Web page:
Os­car win­ner John Ri­d­ley re­turns to su­per­hero comic books

The Hamilton Spectator - - A&E - DAVID BE­TAN­COURT

Academy Award-win­ning screen­writer John Ri­d­ley (“Twelve Years a Slave”) al­ways knew he wanted to re­turn to his su­per­hero/gov­ern­ment/con­spir­acy comic book series “The Amer­i­can Way” at some point. He in­tended to ad­vance the story 10 years from its 1960s start­ing point.

He just never knew an ac­tual decade would pass in real time be­fore he’d have the chance to bring “The Amer­i­can Way” back.

Ri­d­ley is re­turn­ing to comics for the first time since his Os­car win for a six-is­sue Ver­tigo Comics minis­eries, “The Amer­i­can Way: Those Above and Those Be­low,” with artist Georges Jeanty. The orig­i­nal series de­buted in 2006 un­der DC Comics’ Wild­storm im­print. The first is­sue (avail­able now in print and dig­i­tally) de­buted July 12.

“In some ways, it’s in­ter­est­ing be­cause I’m 10 years older,” Ri­d­ley says. “My per­spec­tive has changed by 10 years. I feel like I’ve got that (decade) of wear and tear on me.”

In the new series, Amer­ica’s love af­fair with the Civil De­fense Corps, a ‘60s gov­ern­ment-funded su­per­hero team that was in­tended to in­spire cit­i­zens with hope and Amer­i­can ideals, is over. The ‘70s have brought a skep­ti­cal gaze on the su­per­heroes who re­main, as Amer­i­cans won­der whether they can be trusted.

“There’s re­gret. There is a sense of mat­u­ra­tion among these char­ac­ters, but even at that, 10 years, do peo­ple re­ally change over time or do they sim­ply be­come more of what they al­ways were?” Ri­d­ley said. “When a decade turns you look at your­self and say, what am I do­ing? What am I try­ing to ac­com­plish? Am I a bet­ter per­son, or am I just more of the same. That’s what these he­roes are re­ally look­ing at.”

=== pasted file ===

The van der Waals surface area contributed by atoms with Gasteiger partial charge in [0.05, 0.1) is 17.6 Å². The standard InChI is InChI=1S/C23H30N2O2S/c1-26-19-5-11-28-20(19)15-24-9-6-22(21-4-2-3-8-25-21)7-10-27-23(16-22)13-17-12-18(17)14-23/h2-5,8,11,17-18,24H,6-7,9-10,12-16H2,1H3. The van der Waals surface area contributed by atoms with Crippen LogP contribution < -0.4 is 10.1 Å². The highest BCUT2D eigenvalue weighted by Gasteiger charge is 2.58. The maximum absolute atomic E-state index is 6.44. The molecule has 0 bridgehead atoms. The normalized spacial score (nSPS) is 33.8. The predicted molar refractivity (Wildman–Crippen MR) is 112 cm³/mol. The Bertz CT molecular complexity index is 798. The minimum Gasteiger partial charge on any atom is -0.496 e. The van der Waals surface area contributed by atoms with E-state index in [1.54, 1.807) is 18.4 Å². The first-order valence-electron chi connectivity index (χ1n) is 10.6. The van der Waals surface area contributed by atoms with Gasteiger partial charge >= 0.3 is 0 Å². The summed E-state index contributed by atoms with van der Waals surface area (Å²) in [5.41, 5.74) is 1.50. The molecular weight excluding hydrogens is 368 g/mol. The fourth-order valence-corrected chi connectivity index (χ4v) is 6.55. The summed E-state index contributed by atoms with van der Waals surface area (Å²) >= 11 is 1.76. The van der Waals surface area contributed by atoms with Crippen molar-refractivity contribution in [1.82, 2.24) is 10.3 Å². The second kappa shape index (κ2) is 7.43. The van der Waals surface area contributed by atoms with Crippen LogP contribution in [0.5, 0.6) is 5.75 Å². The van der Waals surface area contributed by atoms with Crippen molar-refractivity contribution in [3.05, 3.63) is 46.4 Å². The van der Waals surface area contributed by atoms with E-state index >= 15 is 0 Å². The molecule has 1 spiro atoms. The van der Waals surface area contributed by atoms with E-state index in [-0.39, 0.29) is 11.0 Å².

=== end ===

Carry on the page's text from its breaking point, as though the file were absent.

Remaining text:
Ri­d­ley ad­mit­tedly spends most of his time work­ing on film and tele­vi­sion. His re­turn to comic book writ­ing uses the same ap­proach he al­ways de­pends on when be­gin­ning a new project in whichever medium. He looks to the works that have in­spired him most. In comic books, that work is the DC’s vig­i­lante/de­tec­tive series “The Ques­tion.”

“I look back on (“The Ques­tion”) from the mid ‘80s, the Denny O’Neal/Denys Cowan ver­sion, and I just think it’s one of the most amaz­ing series that was ever put to­gether. Very grey. Very of the era. Time­less and timely,” Ri­d­ley said.

Ri­d­ley was work­ing si­mul­ta­ne­ously on the ABC drama “Amer­i­can Crime,” the Show­time lim­ited series “Go­rilla” and “Let it Fall,” a doc­u­men­tary on the Los An­ge­les ri­ots, while script­ing his new “The Amer­i­can Way” series.

“There was some­thing very nice about go­ing to my Lon­don ho­tel room, (where I’d) re­lax and then just say I’m go­ing to do some­thing dif­fer­ent” he said. “And to do some­thing that pro­vides me a cre­ative out­let that I’m not get­ting in these other spa­ces.”

Ri­d­ley says comic books give the writer and artist 22 pages to be as vis­ually grand as one has the ca­pac­ity for. But that doesn’t mean it’s easy. There’s also a de­mand­ing au­di­ence that wants con­se­quence and com­pli­cated char­ac­ters.

“You’re only lim­ited by your imag­i­na­tion. But the ex­pec­ta­tions for sto­ry­telling are as high as in any other medium,” Ri­d­ley said. “I’ve done well for my­self in other spa­ces, but the graphic novel space is as dif­fi­cult and as chal­leng­ing as any space that is out there for a writer to work in.”

, COUR­TESY OF VER­TIGO COMICS

John Ri­d­ley is re­turn­ing to comics with a six-is­sue Ver­tigo Comics minis­eries, "The Amer­i­can Way: Those Above and Those Be­low."

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